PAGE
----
27_evo_static_rr_3_4.jpgThe new Mitsubishi Lancer Evolution X has eliminated the previous car’s faults without killing the joy. The punishment is gone; the fun remains. Unfortunately, there is a new and major downside: price. The Evo’s hardware is a steal for $35,600. That’s premium compact territory– without a premium compact interior or a premium compact brand. Those who can’t see themselves spending thirty-five large for a mainstream extreme machine, or simply don’t have a BMW-sized budget, might be happier in the upcoming Lancer Ralliart. Or not.

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53 Comments on “2008 Mitsubishi Lancer Evolution X Review...”

  • avatar

    I always thought that the sole purpose of the Evos and WRX’s was to have a cheap car full of go-fast parts, refinement be damned. Now of course, these things are becoming an institution and moving up market leaving their initial home territory.

    So where’s my Versa GT-R, Jazz VTEC, Yaris GT?

  • avatar

    Personally, I miss the bargain-basement appeal of the earlier Evo’s. They were Davids in a world of Goliaths.

    In some respects, I do wish they went with the 2.4 block instead of sticking with their 2.0. It certainly could’ve used the additional torque with the extra weight it carries, and it’s kinda pointless for Mitsubishi to stick with the 2.0 rules, especially since they haven’t actively competed in the WRC in almost three years.

  • avatar

    Whoa, price. I think I’d stick with a SRT4, Cobalt SS t/c, or WRX (eeeh, maybe not), and spend the $10,000 difference on gasoline.

    Or, for roughly the same price, a 2009 Dodge Challenger R/T 6-speed.

  • avatar

    All through the first 3/4 of the article I was thinking that the rear tires/wheels look comically small. And then I find out that they’re 18″ wheels?!?

    This baby’s got back.

  • avatar


    I’d actually say the one to beat in the $23,000 bunch is the MazdaSpeed3. What you essentially give up dropping down to that class is the Evo’s high-tech AWD system.

    Mitsubishi will soon field the Ralliart to compete with those cars. It might hit the sweet spot in terms of performance and price.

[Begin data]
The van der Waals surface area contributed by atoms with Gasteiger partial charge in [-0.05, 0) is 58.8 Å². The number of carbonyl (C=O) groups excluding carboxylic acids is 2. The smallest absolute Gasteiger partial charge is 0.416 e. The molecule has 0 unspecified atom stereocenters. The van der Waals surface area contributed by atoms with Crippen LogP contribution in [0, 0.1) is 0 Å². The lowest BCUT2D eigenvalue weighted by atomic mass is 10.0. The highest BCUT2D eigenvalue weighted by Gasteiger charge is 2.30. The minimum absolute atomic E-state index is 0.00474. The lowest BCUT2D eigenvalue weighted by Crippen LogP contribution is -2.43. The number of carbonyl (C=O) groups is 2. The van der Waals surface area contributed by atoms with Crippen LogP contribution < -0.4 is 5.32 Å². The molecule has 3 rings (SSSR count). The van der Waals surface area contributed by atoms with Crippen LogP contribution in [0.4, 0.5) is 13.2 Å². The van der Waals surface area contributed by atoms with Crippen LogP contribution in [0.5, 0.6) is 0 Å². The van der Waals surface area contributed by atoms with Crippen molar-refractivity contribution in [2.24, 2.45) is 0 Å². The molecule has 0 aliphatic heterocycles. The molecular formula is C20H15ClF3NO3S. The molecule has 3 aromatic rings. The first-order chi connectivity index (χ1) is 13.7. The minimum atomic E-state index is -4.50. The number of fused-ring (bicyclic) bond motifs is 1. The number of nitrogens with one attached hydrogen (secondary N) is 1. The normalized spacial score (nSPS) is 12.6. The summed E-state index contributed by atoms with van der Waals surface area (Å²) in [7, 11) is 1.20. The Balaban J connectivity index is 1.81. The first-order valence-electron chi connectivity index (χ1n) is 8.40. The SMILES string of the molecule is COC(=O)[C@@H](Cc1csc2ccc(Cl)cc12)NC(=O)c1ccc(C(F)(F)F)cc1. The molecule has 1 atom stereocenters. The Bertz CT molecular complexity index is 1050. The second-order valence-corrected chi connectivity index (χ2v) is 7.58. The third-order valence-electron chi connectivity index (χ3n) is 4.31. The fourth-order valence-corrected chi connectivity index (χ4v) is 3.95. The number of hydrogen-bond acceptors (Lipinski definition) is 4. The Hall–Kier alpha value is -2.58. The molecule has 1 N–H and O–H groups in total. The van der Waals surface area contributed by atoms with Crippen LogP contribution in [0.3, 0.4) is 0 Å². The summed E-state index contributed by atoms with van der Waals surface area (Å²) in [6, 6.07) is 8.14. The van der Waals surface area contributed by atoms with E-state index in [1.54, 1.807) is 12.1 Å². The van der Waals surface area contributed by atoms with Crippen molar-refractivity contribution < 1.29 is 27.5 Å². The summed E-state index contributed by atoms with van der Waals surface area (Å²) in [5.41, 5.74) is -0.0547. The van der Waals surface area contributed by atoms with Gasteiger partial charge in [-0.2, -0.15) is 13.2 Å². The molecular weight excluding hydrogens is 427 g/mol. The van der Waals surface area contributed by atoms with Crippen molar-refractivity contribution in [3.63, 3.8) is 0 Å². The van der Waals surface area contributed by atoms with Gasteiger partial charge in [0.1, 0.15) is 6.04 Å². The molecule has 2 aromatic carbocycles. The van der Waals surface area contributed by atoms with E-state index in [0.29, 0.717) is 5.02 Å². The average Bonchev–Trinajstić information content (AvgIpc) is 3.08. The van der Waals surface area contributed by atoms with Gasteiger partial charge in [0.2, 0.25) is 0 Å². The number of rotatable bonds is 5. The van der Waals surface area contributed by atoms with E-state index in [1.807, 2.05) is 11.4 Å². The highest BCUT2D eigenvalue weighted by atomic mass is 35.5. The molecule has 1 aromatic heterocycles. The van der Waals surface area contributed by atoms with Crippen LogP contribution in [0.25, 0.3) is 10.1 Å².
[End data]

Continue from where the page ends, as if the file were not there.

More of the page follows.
The problem for me on seeing the previous Evo as a bargain is that the price was never low enough that the interior of the car didn’t seem dreadfully cheap. Even the stripper RS (no power windows, locks, audio) listed for over $28,000.


    The regular 2008 Lancer’s been holding up well so far in TrueDelta’s survey. Of course, the Evo has an entirely different powertrain.

  • avatar

    Great car, but at that price there are a lot of great or greater cars.
    One last time and then I will give up. I still don’t get the star rating math. I wish some of my profs had graded like this.
    Hope everyone has a nice safe holiday weekend.

  • avatar

    The Evo gets lots of extra credit in “handling” and (if there were a star for it) “fun to drive.”

  • avatar

    Wow Nice Review proud to be a Mitsu owner.
    I have a Lancer 08 ES. In my own opinion the interior of the Base model Lancer are almost identical to the Evo X except for the Recaro seat,steering wheel,shift knob and some little knobs and not including the paddle shifter and NAV. The Lancer family starts at $13,500 to $40,000(if you live in New England Evo X are over price) The sound system is extra ordinary I have a regular 1 disc player and the sound is awesome.
    compared to 2008 Honda Civic,Nissan Sentra or Corolla systems. Believe me it doesn’t sound like a can. Fast Key or keyless entry and “start” are available or can be installed in all models.

    Hundreds of Performance parts are available.

    If you love tuning a car. Lancer is the answer.
    On my Lancer ES I thought it was going to be heavy to accelerate but I found out that the MIVEC engine can really tolerate maximum torque without reaching the redline. You can easily overtake 5 cars on the fast lane in a hundreds of a second.

    My opinion will not fit on this box if I keep on going. If your planning to buy your kid an econo box I would recommend the Lancer.

  • avatar

    In other news Honda has just announced that they have stripped most of the in car entertainment, sound deadening and storage cubbies from the new Odyssey minivan in order to save weight and facilitate more responsive handling in the twisties. They have also raised the price by a few grand…

  • avatar

    i dont really see how you could use this car in normal driving. maybe the occidental blast down an onramp or an autocross every few sundays. i dont think those instances would make me pay the extra thousands for this car compared to the curent breed of 200-250hp $22k-25K cars.